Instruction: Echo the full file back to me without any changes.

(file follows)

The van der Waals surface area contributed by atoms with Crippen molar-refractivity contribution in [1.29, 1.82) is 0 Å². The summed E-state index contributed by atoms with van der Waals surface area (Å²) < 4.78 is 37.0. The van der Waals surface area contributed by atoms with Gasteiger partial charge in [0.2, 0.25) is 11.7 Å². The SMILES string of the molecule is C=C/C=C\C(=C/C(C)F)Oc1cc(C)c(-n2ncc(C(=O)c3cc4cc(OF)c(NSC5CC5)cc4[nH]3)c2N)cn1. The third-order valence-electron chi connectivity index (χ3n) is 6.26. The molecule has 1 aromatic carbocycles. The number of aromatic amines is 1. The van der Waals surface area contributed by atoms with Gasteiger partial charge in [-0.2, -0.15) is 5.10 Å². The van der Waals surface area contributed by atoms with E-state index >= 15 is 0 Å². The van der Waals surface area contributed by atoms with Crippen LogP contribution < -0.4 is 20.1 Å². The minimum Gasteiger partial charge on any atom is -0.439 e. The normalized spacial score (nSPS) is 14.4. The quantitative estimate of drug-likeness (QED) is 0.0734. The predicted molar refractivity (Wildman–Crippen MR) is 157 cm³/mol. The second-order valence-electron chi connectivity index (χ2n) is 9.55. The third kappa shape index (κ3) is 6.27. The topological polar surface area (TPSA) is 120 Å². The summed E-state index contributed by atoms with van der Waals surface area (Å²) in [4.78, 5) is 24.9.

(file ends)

The van der Waals surface area contributed by atoms with Crippen molar-refractivity contribution in [1.29, 1.82) is 0 Å². The summed E-state index contributed by atoms with van der Waals surface area (Å²) < 4.78 is 37.0. The van der Waals surface area contributed by atoms with Gasteiger partial charge in [0.2, 0.25) is 11.7 Å². The SMILES string of the molecule is C=C/C=C\C(=C/C(C)F)Oc1cc(C)c(-n2ncc(C(=O)c3cc4cc(OF)c(NSC5CC5)cc4[nH]3)c2N)cn1. The third-order valence-electron chi connectivity index (χ3n) is 6.26. The molecule has 1 aromatic carbocycles. The number of aromatic amines is 1. The van der Waals surface area contributed by atoms with Gasteiger partial charge in [-0.2, -0.15) is 5.10 Å². The van der Waals surface area contributed by atoms with E-state index >= 15 is 0 Å². The van der Waals surface area contributed by atoms with Crippen LogP contribution < -0.4 is 20.1 Å². The minimum Gasteiger partial charge on any atom is -0.439 e. The normalized spacial score (nSPS) is 14.4. The quantitative estimate of drug-likeness (QED) is 0.0734. The predicted molar refractivity (Wildman–Crippen MR) is 157 cm³/mol. The second-order valence-electron chi connectivity index (χ2n) is 9.55. The third kappa shape index (κ3) is 6.27. The topological polar surface area (TPSA) is 120 Å². The summed E-state index contributed by atoms with van der Waals surface area (Å²) in [4.78, 5) is 24.9.